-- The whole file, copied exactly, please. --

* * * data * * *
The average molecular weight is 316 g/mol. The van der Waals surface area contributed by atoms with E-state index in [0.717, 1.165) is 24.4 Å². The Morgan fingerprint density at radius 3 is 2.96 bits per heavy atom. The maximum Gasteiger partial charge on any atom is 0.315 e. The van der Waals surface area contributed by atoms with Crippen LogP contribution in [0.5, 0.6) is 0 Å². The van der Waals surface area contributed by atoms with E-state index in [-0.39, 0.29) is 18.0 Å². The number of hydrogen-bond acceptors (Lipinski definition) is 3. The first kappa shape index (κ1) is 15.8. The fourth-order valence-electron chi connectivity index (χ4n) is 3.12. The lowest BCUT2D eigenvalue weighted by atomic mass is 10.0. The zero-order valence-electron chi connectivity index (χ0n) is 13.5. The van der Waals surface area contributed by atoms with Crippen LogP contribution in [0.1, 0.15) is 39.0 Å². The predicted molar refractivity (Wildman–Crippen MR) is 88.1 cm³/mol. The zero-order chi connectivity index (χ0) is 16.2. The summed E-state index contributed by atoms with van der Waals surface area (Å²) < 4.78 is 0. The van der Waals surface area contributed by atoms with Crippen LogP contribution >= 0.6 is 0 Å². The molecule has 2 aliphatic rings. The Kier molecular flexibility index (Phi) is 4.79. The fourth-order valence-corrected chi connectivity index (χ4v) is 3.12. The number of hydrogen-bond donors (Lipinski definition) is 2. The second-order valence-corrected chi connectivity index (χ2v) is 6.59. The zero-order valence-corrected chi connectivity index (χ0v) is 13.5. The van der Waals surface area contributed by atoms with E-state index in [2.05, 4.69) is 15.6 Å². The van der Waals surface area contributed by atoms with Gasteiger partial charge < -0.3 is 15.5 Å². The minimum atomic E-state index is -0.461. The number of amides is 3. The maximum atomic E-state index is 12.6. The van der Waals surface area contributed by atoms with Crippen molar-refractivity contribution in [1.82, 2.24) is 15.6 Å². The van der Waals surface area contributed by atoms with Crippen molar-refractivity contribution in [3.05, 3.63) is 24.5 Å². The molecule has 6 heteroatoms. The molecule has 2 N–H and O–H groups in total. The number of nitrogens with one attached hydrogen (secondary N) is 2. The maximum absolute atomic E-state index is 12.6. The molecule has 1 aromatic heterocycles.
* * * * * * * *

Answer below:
The average molecular weight is 316 g/mol. The van der Waals surface area contributed by atoms with E-state index in [0.717, 1.165) is 24.4 Å². The Morgan fingerprint density at radius 3 is 2.96 bits per heavy atom. The maximum Gasteiger partial charge on any atom is 0.315 e. The van der Waals surface area contributed by atoms with Crippen LogP contribution in [0.5, 0.6) is 0 Å². The van der Waals surface area contributed by atoms with E-state index in [-0.39, 0.29) is 18.0 Å². The number of hydrogen-bond acceptors (Lipinski definition) is 3. The first kappa shape index (κ1) is 15.8. The fourth-order valence-electron chi connectivity index (χ4n) is 3.12. The lowest BCUT2D eigenvalue weighted by atomic mass is 10.0. The zero-order valence-electron chi connectivity index (χ0n) is 13.5. The van der Waals surface area contributed by atoms with Crippen LogP contribution in [0.1, 0.15) is 39.0 Å². The predicted molar refractivity (Wildman–Crippen MR) is 88.1 cm³/mol. The zero-order chi connectivity index (χ0) is 16.2. The summed E-state index contributed by atoms with van der Waals surface area (Å²) < 4.78 is 0. The van der Waals surface area contributed by atoms with Crippen LogP contribution >= 0.6 is 0 Å². The molecule has 2 aliphatic rings. The Kier molecular flexibility index (Phi) is 4.79. The fourth-order valence-corrected chi connectivity index (χ4v) is 3.12. The number of hydrogen-bond donors (Lipinski definition) is 2. The second-order valence-corrected chi connectivity index (χ2v) is 6.59. The zero-order valence-corrected chi connectivity index (χ0v) is 13.5. The van der Waals surface area contributed by atoms with E-state index in [2.05, 4.69) is 15.6 Å². The van der Waals surface area contributed by atoms with Gasteiger partial charge < -0.3 is 15.5 Å². The minimum atomic E-state index is -0.461. The number of amides is 3. The maximum atomic E-state index is 12.6. The van der Waals surface area contributed by atoms with Crippen molar-refractivity contribution in [1.82, 2.24) is 15.6 Å². The van der Waals surface area contributed by atoms with Crippen molar-refractivity contribution in [3.05, 3.63) is 24.5 Å². The molecule has 6 heteroatoms. The molecule has 2 N–H and O–H groups in total. The number of nitrogens with one attached hydrogen (secondary N) is 2. The maximum absolute atomic E-state index is 12.6. The molecule has 1 aromatic heterocycles.